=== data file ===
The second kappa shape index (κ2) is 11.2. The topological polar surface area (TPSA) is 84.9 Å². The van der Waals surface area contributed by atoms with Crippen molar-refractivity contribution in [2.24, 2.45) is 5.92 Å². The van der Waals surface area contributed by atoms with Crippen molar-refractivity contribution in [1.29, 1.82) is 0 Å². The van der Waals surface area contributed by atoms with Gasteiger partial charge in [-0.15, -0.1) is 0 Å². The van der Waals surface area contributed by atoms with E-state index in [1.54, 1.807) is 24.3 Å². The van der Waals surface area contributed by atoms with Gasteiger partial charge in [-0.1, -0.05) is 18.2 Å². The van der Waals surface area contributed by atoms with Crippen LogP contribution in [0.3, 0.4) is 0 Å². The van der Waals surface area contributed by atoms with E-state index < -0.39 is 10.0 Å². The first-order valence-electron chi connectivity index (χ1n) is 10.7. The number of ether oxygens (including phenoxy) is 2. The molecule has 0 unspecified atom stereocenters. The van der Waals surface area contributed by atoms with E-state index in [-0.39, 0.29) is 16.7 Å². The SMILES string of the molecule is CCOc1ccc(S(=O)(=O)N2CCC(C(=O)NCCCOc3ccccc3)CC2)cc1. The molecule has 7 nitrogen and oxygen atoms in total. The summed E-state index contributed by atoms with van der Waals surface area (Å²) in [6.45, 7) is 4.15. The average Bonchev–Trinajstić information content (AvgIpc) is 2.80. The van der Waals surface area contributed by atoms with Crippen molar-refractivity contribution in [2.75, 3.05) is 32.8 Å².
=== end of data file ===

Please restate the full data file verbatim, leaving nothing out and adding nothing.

The second kappa shape index (κ2) is 11.2. The topological polar surface area (TPSA) is 84.9 Å². The van der Waals surface area contributed by atoms with Crippen molar-refractivity contribution in [2.24, 2.45) is 5.92 Å². The van der Waals surface area contributed by atoms with Crippen molar-refractivity contribution in [1.29, 1.82) is 0 Å². The van der Waals surface area contributed by atoms with Gasteiger partial charge in [-0.15, -0.1) is 0 Å². The van der Waals surface area contributed by atoms with E-state index in [1.54, 1.807) is 24.3 Å². The van der Waals surface area contributed by atoms with Gasteiger partial charge in [-0.1, -0.05) is 18.2 Å². The van der Waals surface area contributed by atoms with Crippen LogP contribution in [0.3, 0.4) is 0 Å². The van der Waals surface area contributed by atoms with E-state index < -0.39 is 10.0 Å². The first-order valence-electron chi connectivity index (χ1n) is 10.7. The number of ether oxygens (including phenoxy) is 2. The molecule has 0 unspecified atom stereocenters. The van der Waals surface area contributed by atoms with E-state index in [-0.39, 0.29) is 16.7 Å². The SMILES string of the molecule is CCOc1ccc(S(=O)(=O)N2CCC(C(=O)NCCCOc3ccccc3)CC2)cc1. The molecule has 7 nitrogen and oxygen atoms in total. The summed E-state index contributed by atoms with van der Waals surface area (Å²) in [6.45, 7) is 4.15. The average Bonchev–Trinajstić information content (AvgIpc) is 2.80. The van der Waals surface area contributed by atoms with Crippen molar-refractivity contribution in [2.75, 3.05) is 32.8 Å².